The United Synagogue has commissioned FOR NOW to create a sound piece as part of the new “House of Life” heritage experience, which has opened at Willesden Jewish Cemetery.
Immerse yourself in an evocative soundscape and explore 21 acres of tranquil memorial landscape at Willesden Jewish Cemetery - thanks to the sound installation, Invisible City, produced by artists FOR NOW.
Inspired by Italo Calvino’s novel “Invisible Cities”, artistic duo Joey Morris and Susanna Grant, have built a sonic city, full of life and stories that will wash over the cemetery as the listener wanders its expanses. Invisible City transports you to a land of memory, as Arthur, the cemetery foreman, with a chorus of relatives and people from around Willesden, draw you in.
The audio art can be downloaded free of charge to any smartphone from a QR code on site. Visitors are asked to bring their own earphones. As the experience is fully outdoors, it provides an ideal Tier 2 activity for individuals or socially distant groups of up to six.
FOR NOW are environmental sound artists creating award-nominated, site-specific soundscapes. Specializing in working and collaborating on immersive projects that are community and locality-based.
Recent projects include: Yellow Flowers, Nonclassical commission, 4 minute soundscape for compilation album (released 2020); Rabbit and Horses, Radiophrenia commission, 2 soundscapes for broadcast (May 2018); Let’s get lost, Arts Council, England funded sonic map and walking app using GPS for Tower Hamlets Cemetery Park (August 2017); Third Coast Festival shortlisted best short (2017); Hear-Say Audio Festival shortlisted for best feature (2016); Meet me at the cemetery gates, Shuffle Festival commission, 20 minute soundscape (August 2015).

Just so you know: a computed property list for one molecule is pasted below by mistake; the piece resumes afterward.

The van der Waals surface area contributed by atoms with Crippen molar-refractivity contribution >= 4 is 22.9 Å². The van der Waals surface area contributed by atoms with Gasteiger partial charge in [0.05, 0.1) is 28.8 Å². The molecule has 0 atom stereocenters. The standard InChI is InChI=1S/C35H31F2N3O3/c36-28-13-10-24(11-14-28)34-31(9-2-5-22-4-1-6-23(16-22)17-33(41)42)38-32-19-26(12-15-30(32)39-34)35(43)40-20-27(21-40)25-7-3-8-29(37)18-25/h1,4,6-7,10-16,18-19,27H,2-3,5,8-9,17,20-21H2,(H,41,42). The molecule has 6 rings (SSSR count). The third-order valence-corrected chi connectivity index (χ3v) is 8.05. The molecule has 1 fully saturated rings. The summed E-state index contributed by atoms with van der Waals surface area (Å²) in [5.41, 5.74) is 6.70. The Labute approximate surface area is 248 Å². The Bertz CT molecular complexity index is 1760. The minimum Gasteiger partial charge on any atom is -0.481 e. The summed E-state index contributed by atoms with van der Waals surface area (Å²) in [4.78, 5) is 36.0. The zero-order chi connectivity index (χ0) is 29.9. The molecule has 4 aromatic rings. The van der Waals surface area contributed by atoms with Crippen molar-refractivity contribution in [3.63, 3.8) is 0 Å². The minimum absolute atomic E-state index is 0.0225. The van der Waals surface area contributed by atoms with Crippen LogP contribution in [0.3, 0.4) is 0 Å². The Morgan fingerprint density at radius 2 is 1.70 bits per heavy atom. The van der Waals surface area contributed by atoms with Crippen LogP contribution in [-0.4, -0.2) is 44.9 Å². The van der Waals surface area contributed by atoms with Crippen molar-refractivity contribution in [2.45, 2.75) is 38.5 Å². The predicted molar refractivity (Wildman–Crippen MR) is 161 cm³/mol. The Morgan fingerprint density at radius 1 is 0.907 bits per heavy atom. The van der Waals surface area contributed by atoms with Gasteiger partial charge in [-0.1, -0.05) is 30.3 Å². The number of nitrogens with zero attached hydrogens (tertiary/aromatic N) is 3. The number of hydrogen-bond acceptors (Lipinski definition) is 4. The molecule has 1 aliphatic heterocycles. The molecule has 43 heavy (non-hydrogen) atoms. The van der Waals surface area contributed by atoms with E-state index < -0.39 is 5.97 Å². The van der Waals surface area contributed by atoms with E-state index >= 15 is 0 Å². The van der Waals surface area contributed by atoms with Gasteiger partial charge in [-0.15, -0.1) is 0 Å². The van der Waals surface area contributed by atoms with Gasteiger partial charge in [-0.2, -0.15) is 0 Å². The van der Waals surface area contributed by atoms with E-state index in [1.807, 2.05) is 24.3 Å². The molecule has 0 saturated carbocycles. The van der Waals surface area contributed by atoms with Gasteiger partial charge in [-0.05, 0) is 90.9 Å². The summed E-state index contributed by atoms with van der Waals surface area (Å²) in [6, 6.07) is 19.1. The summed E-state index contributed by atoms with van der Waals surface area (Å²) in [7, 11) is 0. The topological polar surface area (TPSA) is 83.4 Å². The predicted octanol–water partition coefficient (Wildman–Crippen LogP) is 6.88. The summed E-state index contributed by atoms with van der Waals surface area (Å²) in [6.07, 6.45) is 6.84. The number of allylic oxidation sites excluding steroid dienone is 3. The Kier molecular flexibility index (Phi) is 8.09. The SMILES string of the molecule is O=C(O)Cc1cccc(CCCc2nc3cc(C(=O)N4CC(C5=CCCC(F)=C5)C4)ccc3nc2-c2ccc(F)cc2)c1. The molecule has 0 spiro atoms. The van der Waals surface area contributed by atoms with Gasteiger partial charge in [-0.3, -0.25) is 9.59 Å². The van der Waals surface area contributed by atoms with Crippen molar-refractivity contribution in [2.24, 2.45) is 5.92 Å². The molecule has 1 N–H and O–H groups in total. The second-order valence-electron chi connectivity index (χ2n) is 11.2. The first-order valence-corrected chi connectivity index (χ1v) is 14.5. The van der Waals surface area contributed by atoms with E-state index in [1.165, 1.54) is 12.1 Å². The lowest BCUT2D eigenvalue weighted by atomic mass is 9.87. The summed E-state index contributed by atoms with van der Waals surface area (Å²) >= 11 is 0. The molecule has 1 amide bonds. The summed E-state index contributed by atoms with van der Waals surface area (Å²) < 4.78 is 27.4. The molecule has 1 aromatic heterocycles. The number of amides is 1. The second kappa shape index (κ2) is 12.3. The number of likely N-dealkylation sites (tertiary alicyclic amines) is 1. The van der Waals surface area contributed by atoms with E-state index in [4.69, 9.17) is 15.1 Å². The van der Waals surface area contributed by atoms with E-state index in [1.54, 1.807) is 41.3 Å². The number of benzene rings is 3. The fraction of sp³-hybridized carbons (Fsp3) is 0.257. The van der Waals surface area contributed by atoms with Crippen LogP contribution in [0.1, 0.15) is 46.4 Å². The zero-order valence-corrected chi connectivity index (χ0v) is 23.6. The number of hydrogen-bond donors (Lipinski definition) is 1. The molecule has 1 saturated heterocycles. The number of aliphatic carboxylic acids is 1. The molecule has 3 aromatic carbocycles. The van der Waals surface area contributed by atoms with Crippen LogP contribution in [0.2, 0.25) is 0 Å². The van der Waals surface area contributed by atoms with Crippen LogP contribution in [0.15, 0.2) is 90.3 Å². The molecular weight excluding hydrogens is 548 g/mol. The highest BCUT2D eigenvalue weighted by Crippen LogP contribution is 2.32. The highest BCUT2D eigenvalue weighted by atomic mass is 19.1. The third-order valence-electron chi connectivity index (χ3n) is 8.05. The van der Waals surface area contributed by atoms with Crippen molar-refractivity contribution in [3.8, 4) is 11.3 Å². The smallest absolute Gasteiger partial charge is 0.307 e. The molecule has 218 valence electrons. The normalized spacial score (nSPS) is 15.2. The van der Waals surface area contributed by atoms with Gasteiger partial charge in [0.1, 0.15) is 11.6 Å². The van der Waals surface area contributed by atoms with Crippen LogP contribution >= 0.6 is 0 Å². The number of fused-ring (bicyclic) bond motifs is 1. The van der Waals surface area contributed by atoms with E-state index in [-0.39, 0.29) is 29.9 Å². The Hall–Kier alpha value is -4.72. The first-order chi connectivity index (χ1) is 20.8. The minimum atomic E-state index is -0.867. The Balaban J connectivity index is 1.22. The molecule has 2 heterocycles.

Historic Willesden Jewish Cemetery is the final resting place of hundreds of people whose legacy touches us today, from scientist Rosalind Franklin to Tesco founder Jack Cohen and shoe designer Kurt Geiger. With the support of the National Lottery Heritage Fund, a three-year conservation project at the cemetery has culminated this autumn in a new local place to visit -- for a rejuvenating socially distanced walk, to learn about the history of London’s Jewish community and to be inspired by hundreds of life experiences. All communities are welcome to come and explore London’s Place to Remember.
Supported by the 2020 Culture Fund.
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